Won’t You Be a Neighbor?

This fall, a movie called “A Beautiful Day in the Neighborhood” will be released. Tom Hanks will play Fred Rogers, the TV personality from “Mr Rogers Neighborhood,” which ran for over 31 seasons. This PBS children’s program focused on teaching simple values to America’s little ones. Mr. Rogers taught children how to handle tragedy, how to develop friendships, how to treat one another with kindness, how to appropriately express strong emotions like anger, how to handle disappointment, and especially how to be everybody’s neighbor.

His neighborhood was diverse, and included a king, a tiger, and a trolley. In one pivotal episode, he and his black police officer friend put their feet together in a kiddy pool on a hot summer day and talked about friendship. It was a stunning act of courage for the show: this was aired in the 1960’s during Jim Crow laws and the heightened controversy of desegregation and civil rights. When Officer Clemmons says he has to leave to continue walking his beat, Mr. Rogers leans down, picks up a towel, and dries off his friend’s feet.

Rogers was an ordained Presbyterian minister, and surely he knew that this act of foot-washing would leave an indelible mark on his young viewers. Maybe it would not change their parents’ thinking just yet, but the young watchers got to see “Neighbor” defined the way Jesus defined it:

Luke 10:25-37 The Message (MSG)

Defining “Neighbor”

Just then a lawyer stood up with a question to test Jesus. “Teacher, what do I need to do to get eternal life?”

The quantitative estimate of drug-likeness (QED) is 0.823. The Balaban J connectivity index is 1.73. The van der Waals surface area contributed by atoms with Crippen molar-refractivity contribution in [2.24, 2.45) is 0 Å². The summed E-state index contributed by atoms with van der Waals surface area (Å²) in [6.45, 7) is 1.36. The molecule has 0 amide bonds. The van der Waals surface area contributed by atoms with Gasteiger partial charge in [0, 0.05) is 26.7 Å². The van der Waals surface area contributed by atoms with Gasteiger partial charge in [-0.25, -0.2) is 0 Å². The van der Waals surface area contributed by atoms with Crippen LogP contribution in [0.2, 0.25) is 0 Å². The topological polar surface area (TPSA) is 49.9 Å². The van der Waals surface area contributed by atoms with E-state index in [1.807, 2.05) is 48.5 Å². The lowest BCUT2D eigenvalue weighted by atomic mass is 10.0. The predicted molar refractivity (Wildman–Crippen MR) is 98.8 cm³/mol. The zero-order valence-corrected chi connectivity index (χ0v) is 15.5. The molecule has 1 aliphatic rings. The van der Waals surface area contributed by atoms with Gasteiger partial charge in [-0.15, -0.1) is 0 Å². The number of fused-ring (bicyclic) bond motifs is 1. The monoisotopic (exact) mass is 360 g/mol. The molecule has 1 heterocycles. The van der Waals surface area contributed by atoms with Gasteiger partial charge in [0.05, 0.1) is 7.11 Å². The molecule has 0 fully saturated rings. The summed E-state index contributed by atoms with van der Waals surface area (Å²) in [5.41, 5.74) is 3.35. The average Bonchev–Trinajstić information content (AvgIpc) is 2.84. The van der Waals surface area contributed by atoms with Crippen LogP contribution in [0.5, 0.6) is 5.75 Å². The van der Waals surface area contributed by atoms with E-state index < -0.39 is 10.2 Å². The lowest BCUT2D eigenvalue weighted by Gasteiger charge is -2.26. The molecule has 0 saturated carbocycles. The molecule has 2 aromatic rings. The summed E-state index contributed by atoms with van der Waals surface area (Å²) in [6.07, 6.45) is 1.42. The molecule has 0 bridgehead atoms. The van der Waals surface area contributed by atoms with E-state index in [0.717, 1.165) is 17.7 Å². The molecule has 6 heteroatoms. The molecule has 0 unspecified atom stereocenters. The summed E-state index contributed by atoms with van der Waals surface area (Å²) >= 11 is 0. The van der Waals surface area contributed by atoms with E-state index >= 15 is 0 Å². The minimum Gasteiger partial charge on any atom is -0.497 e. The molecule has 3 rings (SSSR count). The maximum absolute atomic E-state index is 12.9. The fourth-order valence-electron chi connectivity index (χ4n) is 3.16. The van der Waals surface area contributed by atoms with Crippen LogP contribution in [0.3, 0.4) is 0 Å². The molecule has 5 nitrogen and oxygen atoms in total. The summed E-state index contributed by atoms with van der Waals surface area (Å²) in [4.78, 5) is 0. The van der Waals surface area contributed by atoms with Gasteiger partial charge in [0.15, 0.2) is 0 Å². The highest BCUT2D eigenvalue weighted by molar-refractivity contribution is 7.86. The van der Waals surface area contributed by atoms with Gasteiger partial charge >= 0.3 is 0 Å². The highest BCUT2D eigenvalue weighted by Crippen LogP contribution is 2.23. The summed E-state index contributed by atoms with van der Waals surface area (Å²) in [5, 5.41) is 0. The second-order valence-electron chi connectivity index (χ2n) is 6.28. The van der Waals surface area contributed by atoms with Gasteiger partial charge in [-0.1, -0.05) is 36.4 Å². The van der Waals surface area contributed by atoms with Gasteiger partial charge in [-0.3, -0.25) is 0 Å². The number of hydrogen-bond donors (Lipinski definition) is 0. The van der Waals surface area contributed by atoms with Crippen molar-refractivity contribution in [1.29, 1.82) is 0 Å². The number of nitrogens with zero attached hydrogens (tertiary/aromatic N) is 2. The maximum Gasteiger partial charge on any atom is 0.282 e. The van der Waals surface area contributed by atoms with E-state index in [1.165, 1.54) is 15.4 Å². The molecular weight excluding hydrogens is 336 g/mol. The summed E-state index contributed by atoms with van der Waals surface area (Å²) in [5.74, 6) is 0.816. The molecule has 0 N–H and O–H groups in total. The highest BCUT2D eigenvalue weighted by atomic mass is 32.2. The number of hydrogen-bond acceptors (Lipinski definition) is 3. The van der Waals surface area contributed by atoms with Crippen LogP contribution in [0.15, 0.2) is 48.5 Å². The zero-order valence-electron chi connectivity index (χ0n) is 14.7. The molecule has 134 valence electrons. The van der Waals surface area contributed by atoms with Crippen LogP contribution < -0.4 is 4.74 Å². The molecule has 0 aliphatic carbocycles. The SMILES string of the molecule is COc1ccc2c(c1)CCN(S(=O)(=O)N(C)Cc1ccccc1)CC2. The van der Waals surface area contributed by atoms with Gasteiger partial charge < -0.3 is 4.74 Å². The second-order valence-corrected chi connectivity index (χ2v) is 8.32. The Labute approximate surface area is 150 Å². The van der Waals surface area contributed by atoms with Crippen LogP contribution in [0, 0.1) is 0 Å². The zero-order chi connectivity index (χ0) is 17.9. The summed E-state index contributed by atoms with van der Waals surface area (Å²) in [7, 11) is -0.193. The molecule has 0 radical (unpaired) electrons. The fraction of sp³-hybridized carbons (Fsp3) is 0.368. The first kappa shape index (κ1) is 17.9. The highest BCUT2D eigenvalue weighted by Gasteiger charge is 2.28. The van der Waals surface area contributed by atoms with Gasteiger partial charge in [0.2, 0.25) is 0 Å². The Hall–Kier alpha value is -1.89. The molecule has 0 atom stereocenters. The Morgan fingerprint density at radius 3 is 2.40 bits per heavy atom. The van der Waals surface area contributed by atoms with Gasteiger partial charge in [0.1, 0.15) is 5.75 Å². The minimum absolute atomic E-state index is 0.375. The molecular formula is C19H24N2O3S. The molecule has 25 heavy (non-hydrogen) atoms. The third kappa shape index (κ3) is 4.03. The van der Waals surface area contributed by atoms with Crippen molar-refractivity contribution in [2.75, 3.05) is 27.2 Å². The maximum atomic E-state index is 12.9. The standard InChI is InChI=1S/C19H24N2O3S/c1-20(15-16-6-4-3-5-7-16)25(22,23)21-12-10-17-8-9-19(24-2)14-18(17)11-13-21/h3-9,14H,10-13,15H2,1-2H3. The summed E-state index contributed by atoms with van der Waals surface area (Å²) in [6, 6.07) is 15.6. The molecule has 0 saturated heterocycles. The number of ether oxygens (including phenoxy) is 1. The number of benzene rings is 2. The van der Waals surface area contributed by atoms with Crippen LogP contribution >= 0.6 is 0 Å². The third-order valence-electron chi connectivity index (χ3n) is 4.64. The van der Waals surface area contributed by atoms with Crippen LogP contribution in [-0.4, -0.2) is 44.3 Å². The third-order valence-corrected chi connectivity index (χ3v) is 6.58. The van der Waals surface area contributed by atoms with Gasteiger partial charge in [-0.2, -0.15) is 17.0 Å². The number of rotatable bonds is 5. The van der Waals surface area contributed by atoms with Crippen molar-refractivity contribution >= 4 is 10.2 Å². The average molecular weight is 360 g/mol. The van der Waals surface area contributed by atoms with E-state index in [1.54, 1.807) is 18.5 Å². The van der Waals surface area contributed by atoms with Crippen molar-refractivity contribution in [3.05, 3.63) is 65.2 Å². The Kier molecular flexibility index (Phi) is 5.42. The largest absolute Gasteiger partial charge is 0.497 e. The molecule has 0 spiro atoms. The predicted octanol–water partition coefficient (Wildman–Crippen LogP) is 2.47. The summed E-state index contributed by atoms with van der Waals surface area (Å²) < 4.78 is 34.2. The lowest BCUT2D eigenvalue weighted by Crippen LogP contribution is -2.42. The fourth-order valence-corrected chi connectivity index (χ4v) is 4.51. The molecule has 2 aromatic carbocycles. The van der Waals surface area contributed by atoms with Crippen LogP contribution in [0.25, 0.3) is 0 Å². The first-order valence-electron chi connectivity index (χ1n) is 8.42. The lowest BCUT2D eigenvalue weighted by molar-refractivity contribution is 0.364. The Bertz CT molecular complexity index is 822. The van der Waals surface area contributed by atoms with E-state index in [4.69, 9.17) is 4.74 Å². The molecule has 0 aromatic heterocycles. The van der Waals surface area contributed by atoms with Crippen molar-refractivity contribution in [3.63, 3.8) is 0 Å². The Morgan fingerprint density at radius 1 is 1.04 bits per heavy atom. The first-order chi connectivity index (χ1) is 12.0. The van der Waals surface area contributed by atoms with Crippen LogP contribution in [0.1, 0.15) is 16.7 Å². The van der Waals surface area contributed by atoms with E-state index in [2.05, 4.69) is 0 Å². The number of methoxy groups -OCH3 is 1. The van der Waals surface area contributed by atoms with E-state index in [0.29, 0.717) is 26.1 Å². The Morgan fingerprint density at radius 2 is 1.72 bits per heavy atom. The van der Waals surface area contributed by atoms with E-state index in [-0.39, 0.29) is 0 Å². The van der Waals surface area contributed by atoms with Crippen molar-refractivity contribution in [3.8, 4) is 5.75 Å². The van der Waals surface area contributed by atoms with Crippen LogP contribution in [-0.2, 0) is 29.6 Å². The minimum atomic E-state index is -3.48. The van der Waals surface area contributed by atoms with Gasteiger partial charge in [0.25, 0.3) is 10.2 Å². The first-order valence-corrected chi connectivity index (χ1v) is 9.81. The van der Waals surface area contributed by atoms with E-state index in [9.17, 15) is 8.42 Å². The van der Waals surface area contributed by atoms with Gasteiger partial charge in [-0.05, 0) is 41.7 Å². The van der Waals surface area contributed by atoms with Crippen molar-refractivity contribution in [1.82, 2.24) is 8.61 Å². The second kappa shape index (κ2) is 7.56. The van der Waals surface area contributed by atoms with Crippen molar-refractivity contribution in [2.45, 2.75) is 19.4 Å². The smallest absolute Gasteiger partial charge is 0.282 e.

He answered, “What’s written in God’s Law? How do you interpret it?”

He said, “That you love the Lord your God with all your passion and prayer and muscle and intelligence—and that you love your neighbor as well as you do yourself.”

“Good answer!” said Jesus. “Do it and you’ll live.”

Looking for a loophole, he asked, “And just how would you define ‘neighbor’?”

Jesus answered by telling a story. “There was once a man traveling from Jerusalem to Jericho. On the way he was attacked by robbers. They took his clothes, beat him up, and went off leaving him half-dead. Luckily, a priest was on his way down the same road, but when he saw him he angled across to the other side. Then a Levite religious man showed up; he also avoided the injured man.

“A Samaritan traveling the road came on him. When he saw the man’s condition, his heart went out to him. He gave him first aid, disinfecting and bandaging his wounds. Then he lifted him onto his donkey, led him to an inn, and made him comfortable. In the morning he took out two silver coins and gave them to the innkeeper, saying, ‘Take good care of him. If it costs any more, put it on my bill—I’ll pay you on my way back.’

“What do you think? Which of the three became a neighbor to the man attacked by robbers?”

“The one who treated him kindly,” the lawyer responded.

Jesus said, “Go and do the same.”